83rd District N.C. House candidates explain how to cure economy
By Hugh Fisher
Both candidates for the 83rd District N.C. House seat say they know how to cure the ailing economy.
Republican Rep. Linda Johnson of Kannapolis, seeking her fifth term in office, said she will continue to promote the North Carolina Research Campus in order to bolster the workforce and the economy.
“The Research Campus will bring in biotech manufacturing jobs,” Johnson said.
But she also stressed the state’s transition to “an information-based economy.”
Formerly a member of the Kannapolis Board of Education, she described herself as a self-employed computer software analyst.
Her Democratic challenger, Barry Richards of Concord, hopes to work with business leaders and expand North Carolina’s work force.
“I would enhance education opportunities for everyone by working with the community college system and our university systems,” Richards said.
“I would also tap into what I see as the emerging economic growth market in energy development wherever possible,” he said. “A strong economic climate improves educational choices and vice versa.”
Johnson, who was vice chairman of the education committee this term, said she wants to strengthen core courses and give teachers more professional development support, as well as new technology and equipment.
“You want them to have the computers and the technology needed to teach the 21st century curriculum,” Johnson said.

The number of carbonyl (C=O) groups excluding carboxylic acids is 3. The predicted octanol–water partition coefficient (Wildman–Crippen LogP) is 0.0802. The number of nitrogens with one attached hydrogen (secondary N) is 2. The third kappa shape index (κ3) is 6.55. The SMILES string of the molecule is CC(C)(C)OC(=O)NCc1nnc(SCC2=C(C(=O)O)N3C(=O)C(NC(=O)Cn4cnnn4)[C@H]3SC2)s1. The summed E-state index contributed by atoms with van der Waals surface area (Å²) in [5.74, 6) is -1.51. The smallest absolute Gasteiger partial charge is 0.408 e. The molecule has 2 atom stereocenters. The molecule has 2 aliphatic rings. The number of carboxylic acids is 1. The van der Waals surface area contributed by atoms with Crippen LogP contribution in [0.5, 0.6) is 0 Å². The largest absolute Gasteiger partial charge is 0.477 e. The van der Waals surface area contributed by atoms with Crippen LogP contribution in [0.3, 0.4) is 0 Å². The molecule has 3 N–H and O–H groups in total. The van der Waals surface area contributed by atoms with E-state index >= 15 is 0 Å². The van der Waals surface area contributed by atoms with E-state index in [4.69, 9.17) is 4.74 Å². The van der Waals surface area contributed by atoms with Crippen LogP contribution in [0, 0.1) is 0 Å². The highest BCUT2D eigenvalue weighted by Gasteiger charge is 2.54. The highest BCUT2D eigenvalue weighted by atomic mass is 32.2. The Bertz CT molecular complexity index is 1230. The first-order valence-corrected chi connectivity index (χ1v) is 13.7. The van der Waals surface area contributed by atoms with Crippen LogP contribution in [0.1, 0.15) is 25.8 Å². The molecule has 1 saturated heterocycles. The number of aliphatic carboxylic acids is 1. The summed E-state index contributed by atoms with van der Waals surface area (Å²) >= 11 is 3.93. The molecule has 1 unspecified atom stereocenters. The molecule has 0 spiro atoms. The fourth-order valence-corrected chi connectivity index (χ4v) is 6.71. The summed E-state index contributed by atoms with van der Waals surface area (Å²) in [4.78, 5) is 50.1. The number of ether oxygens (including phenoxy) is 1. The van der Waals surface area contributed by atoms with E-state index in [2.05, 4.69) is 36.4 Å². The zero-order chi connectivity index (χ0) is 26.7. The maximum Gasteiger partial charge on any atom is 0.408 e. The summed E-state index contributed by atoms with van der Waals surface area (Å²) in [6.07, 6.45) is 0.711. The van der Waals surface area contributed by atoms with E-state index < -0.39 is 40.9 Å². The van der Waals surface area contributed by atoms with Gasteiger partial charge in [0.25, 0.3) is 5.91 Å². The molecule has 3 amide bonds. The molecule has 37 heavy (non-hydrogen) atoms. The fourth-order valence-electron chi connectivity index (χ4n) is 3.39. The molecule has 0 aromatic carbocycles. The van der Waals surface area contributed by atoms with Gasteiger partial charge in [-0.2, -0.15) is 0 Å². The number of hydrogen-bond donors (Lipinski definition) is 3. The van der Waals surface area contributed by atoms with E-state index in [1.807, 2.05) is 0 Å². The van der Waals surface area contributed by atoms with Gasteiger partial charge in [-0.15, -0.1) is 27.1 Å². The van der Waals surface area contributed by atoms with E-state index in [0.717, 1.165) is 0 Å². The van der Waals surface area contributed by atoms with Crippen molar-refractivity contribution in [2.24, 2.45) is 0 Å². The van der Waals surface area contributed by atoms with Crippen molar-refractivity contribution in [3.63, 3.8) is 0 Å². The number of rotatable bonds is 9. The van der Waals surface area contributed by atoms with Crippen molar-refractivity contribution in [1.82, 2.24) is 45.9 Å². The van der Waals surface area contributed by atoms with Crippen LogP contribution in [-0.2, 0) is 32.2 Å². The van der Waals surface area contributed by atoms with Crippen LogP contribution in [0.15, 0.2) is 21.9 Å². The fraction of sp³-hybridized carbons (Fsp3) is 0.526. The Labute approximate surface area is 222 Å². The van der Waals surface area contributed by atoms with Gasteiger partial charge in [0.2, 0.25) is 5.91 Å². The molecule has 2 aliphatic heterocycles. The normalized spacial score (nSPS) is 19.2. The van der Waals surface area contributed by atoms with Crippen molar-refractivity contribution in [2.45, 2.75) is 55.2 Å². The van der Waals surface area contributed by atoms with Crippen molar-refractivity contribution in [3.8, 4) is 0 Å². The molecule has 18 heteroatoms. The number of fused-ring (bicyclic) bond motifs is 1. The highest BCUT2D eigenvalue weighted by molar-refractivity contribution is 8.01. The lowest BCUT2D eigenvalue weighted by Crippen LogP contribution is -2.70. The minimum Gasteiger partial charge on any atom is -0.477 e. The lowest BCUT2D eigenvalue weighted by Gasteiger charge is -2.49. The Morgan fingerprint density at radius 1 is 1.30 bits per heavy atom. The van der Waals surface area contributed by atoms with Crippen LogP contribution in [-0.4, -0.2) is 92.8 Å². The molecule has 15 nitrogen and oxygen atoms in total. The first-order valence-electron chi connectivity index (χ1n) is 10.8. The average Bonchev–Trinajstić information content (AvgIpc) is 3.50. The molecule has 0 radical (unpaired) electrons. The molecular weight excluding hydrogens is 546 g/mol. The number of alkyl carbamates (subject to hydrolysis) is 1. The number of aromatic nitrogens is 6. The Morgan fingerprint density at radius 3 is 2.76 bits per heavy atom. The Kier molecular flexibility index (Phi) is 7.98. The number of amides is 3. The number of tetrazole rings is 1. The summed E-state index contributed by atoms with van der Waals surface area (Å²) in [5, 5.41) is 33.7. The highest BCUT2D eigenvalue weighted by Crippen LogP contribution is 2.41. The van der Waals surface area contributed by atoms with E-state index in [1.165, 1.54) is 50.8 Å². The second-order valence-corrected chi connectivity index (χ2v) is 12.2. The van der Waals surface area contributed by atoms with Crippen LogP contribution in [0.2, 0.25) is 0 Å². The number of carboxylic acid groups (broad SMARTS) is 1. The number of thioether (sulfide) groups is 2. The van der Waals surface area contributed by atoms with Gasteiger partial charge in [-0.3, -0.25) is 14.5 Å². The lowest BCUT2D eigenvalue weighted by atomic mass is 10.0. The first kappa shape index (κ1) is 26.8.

Johnson said she would better the tax situation by pushing for reform and streamlining the tax process.
“An example of that would be the transfer to the general fund from the highway fund,” Johnson said. That process, she said, is being phased out.
Johnson also wants to see a reworking of the formulas used to determine funding for education.
Richards said he thinks corporate taxes should be reduced while income taxes remain stable.
“Public dependency of taxpayer dollars should be diminished and corporate welfare needs to be reined in,” Richards said.
Richards said he is the best candidate for the job because he feels he best represents local people’s interests.
“Cabarrus County needs Democratic representation in Raleigh or we will continue to send more money to Raleigh and receive less back, which has been the case for many years,” Richards said.
He points to his years as a business owner and his work in the Cabarrus County school system. Richards has worked in the insurance and banking industries.
He has held several local positions, most recently serving as town manager of Mount Gilead in 2006.
“My faith and family mean the most to me and I want to keep traditional values a mainstream of North Carolina,” Richards said.
State-level experience is Johnson’s primary strength, she said.
Among her achievements are her work to help further the public-private partnerships to develop the North Carolina Research Campus.
“Another thing I am proud of is bringing more teachers to the classroom,” Johnson said.
She said she worked to reduce the number of requirements teachers licensed in other states had to complete to be able to teach in North Carolina.
Johnson said her top priority in a new term would be to reduce the state’s unemployment rate.
“And next, of course, would be education, then transportation,” Johnson said. “We’ve got to do something about these roads or we can’t do anything about economic issues.”
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